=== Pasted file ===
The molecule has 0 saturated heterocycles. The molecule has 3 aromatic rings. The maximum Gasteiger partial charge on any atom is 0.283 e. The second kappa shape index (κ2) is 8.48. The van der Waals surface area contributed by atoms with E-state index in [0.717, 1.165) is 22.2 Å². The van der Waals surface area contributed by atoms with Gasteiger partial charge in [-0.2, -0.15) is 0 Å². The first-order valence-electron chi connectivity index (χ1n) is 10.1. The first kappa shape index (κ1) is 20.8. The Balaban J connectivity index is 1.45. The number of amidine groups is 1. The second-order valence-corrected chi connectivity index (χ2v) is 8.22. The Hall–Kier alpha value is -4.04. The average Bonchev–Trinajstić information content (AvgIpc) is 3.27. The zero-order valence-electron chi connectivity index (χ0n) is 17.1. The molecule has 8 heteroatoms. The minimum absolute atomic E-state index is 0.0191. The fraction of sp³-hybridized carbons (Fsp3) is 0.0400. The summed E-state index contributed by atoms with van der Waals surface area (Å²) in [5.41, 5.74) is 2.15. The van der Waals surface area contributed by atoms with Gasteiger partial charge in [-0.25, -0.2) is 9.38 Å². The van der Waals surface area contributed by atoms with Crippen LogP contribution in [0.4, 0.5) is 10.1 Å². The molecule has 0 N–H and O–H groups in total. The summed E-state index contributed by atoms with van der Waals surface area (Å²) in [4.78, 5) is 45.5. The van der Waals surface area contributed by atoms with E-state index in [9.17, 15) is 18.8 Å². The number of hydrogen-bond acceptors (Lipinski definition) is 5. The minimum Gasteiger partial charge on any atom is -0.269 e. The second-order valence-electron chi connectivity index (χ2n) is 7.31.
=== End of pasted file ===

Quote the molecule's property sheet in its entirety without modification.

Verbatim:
The molecule has 0 saturated heterocycles. The molecule has 3 aromatic rings. The maximum Gasteiger partial charge on any atom is 0.283 e. The second kappa shape index (κ2) is 8.48. The van der Waals surface area contributed by atoms with E-state index in [0.717, 1.165) is 22.2 Å². The van der Waals surface area contributed by atoms with Gasteiger partial charge in [-0.2, -0.15) is 0 Å². The first-order valence-electron chi connectivity index (χ1n) is 10.1. The first kappa shape index (κ1) is 20.8. The Balaban J connectivity index is 1.45. The number of amidine groups is 1. The second-order valence-corrected chi connectivity index (χ2v) is 8.22. The Hall–Kier alpha value is -4.04. The average Bonchev–Trinajstić information content (AvgIpc) is 3.27. The zero-order valence-electron chi connectivity index (χ0n) is 17.1. The molecule has 8 heteroatoms. The minimum absolute atomic E-state index is 0.0191. The fraction of sp³-hybridized carbons (Fsp3) is 0.0400. The summed E-state index contributed by atoms with van der Waals surface area (Å²) in [5.41, 5.74) is 2.15. The van der Waals surface area contributed by atoms with Gasteiger partial charge in [-0.25, -0.2) is 9.38 Å². The van der Waals surface area contributed by atoms with Crippen LogP contribution in [0.4, 0.5) is 10.1 Å². The molecule has 0 N–H and O–H groups in total. The summed E-state index contributed by atoms with van der Waals surface area (Å²) in [4.78, 5) is 45.5. The van der Waals surface area contributed by atoms with E-state index in [9.17, 15) is 18.8 Å². The number of hydrogen-bond acceptors (Lipinski definition) is 5. The minimum Gasteiger partial charge on any atom is -0.269 e. The second-order valence-electron chi connectivity index (χ2n) is 7.31.